Within the use of surveillance cameras is the fact that they are most commonly used against people of color and the disenfranchised. This often leads to arrests that are frequently for minor crimes or are wrongly accused due to mistaken identity.
The idea of innocent until proven guilty has been flipped around to guilty until proven innocent. It is opposite of what we have held as a sacred belief and an integral part of our society. This is the free world. Right?
Black Lives Matter at Gay Pride, New York City, 28 June 2020
Black Lives Matter at Gay Pride, New York City, 28 June 2020
Police are supposed to serve and protect citizens. Now they surveil us. Laws are typically created because a minority of people who break the laws. The majority pays for this by being dragged into a large suspect pool.
So here I am diving into a topic about photography that can show some of the inherent problems that we don’t often consider. I have a preference for writing about the good and positive aspects. We’ll return to that soon.
Last year I took a number of photos at Black Lives Matter protests and I posted a few of them to social media. My daughter told me that I shouldn’t post them. I assumed that these people are gathered in public and are involved in peaceful protest. What could possibly be wrong with that?
Democracy in Action, New York City, July 2019
Democracy in Action, New York City, July 2019
Well, life changes. It seems that in fact the police and other agencies use these photos along with facial recognition to arrest people. They target people even when no proof of a crime was committed. 
As new technologies enter our world, new unanticipated challenges become known. Photography combined with the internet and social media is not all bad, but it isn’t all benign. Photography should not be confused with Truth. And facial recognition and CCTV can easily be misread and skewed to make a case.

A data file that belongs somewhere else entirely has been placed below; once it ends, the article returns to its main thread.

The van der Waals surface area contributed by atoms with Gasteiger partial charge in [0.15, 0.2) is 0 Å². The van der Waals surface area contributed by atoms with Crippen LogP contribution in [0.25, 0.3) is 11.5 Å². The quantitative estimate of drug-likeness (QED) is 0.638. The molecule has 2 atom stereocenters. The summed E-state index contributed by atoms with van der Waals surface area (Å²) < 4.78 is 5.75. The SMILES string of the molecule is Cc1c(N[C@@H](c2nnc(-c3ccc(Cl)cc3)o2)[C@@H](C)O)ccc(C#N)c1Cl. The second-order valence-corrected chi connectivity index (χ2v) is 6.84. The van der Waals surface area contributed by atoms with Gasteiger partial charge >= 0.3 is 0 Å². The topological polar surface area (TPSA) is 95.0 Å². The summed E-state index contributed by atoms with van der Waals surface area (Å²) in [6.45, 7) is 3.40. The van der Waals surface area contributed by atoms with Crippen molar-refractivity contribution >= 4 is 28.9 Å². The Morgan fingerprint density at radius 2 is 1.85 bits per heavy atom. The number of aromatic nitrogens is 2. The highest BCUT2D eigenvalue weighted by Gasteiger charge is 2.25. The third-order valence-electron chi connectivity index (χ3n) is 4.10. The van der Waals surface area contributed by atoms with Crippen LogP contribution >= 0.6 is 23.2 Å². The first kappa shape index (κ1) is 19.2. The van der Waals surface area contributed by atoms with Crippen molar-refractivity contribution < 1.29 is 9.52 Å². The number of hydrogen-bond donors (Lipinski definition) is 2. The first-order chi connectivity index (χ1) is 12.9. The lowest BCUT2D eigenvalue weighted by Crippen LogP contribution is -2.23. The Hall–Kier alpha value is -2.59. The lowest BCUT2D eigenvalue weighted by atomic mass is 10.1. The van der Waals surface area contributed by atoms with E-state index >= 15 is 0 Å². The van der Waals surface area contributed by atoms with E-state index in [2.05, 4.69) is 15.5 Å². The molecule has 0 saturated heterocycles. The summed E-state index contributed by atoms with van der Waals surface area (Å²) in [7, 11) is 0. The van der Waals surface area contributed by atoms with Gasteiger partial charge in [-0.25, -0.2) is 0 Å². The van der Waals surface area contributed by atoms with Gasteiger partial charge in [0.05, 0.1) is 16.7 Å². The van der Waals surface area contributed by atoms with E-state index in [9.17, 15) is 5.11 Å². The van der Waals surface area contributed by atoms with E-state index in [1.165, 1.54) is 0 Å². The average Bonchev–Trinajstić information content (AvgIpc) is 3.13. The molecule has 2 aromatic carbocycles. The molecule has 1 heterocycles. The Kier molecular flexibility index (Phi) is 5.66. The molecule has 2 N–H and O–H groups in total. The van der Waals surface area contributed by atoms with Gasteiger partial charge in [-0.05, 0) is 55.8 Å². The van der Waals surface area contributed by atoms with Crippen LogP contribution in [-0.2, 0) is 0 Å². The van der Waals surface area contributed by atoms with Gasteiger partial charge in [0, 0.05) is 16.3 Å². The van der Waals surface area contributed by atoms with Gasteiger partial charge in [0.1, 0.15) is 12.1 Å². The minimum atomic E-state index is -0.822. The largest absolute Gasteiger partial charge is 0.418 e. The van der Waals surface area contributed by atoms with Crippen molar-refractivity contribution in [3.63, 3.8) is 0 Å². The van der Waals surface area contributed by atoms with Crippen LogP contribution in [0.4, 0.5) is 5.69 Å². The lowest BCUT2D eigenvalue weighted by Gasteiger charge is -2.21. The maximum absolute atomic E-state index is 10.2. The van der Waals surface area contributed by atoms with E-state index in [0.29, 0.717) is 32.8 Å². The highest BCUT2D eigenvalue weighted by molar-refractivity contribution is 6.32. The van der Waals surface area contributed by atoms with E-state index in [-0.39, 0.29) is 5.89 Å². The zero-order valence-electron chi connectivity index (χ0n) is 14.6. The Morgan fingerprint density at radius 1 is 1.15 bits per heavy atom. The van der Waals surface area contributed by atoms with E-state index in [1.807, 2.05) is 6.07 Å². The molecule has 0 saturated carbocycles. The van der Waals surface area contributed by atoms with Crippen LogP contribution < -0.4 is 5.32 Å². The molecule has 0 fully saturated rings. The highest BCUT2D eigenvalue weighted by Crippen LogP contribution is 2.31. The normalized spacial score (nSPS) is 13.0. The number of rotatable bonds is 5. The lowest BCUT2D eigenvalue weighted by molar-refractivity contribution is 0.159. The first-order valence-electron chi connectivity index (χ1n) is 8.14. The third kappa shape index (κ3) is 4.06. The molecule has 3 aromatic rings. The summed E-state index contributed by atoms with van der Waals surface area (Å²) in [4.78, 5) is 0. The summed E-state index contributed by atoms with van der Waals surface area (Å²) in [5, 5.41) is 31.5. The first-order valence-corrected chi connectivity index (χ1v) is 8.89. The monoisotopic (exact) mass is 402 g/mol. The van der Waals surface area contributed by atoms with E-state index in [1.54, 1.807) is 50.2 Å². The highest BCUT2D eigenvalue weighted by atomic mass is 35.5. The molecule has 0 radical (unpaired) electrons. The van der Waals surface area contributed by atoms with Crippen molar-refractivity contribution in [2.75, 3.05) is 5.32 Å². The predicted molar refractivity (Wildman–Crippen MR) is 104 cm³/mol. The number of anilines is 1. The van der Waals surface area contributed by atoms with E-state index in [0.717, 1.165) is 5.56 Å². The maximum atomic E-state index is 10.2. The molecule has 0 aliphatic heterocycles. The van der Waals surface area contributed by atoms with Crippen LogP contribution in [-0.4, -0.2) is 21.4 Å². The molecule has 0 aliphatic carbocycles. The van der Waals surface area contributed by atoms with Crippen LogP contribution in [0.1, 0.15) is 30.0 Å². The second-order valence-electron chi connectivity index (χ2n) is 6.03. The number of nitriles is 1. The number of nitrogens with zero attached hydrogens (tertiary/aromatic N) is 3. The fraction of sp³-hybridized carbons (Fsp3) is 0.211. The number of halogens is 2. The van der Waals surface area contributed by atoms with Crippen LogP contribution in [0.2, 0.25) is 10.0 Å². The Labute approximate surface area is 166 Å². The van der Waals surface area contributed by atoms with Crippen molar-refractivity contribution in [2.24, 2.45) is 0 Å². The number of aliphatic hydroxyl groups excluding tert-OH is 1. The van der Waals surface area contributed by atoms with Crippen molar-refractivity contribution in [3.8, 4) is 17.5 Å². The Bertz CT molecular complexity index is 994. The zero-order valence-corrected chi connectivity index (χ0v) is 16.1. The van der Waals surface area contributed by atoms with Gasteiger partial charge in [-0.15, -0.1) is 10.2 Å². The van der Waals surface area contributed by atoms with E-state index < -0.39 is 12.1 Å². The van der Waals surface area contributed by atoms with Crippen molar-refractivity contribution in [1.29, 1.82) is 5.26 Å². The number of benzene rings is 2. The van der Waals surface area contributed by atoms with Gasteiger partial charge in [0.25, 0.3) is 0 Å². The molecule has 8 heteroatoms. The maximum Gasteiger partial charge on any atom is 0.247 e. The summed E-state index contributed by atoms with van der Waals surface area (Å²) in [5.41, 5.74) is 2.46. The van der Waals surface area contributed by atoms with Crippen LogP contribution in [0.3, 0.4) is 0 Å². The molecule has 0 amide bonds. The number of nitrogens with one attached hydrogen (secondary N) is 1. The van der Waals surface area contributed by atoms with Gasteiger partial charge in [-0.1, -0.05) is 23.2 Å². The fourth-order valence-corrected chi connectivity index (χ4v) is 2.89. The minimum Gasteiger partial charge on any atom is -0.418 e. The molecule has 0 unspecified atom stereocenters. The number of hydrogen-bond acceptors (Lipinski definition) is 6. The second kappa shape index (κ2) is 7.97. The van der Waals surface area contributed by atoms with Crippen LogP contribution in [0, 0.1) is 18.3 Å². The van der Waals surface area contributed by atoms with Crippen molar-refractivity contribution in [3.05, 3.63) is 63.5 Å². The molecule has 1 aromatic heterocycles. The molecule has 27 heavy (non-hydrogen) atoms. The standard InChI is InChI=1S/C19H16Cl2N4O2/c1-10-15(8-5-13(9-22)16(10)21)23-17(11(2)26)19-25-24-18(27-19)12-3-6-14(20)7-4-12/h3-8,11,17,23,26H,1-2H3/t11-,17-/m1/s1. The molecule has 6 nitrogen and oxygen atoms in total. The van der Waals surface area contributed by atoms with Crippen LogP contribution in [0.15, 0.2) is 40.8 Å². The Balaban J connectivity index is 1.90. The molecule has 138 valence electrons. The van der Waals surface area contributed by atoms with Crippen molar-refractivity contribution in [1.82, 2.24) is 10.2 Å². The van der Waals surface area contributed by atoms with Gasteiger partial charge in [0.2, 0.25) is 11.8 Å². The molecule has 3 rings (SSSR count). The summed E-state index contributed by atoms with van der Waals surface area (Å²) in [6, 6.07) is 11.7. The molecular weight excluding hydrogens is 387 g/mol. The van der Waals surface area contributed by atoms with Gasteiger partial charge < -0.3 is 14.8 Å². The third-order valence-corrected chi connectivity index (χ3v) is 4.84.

A number of years back I photographed many posters around the city with the phrase, Photography is not a crime. I didn’t really know what it meant. 
Photography is not a crime, New York City, October 2014
Photography is not a crime, New York City, October 2014
I immediately thought it was in reference to street photography is not a crime. We always try to make sense of things in ways that they relate to our individual experience of life.
After having a look into what it means, I discovered that a group was created to post photos made by citizens about the actions made by police and that it is their right as citizens to take and share these photos.
I think that before Photography is not a crime, there was Art is not a crime and that it was a campaign started by the street artist Mr. Brainwash. So it was perhaps nothing more than justifying illegal street art and a case of branding. 
Nevertheless, a number of different groups and individuals are challenging CCTV and other forms of surveillance as it infringes our rights and freedoms. To be clear, there are times when the use of CCTV is appropriate and helpful in solving crimes. However, there needs to be independent oversight on it’s usage.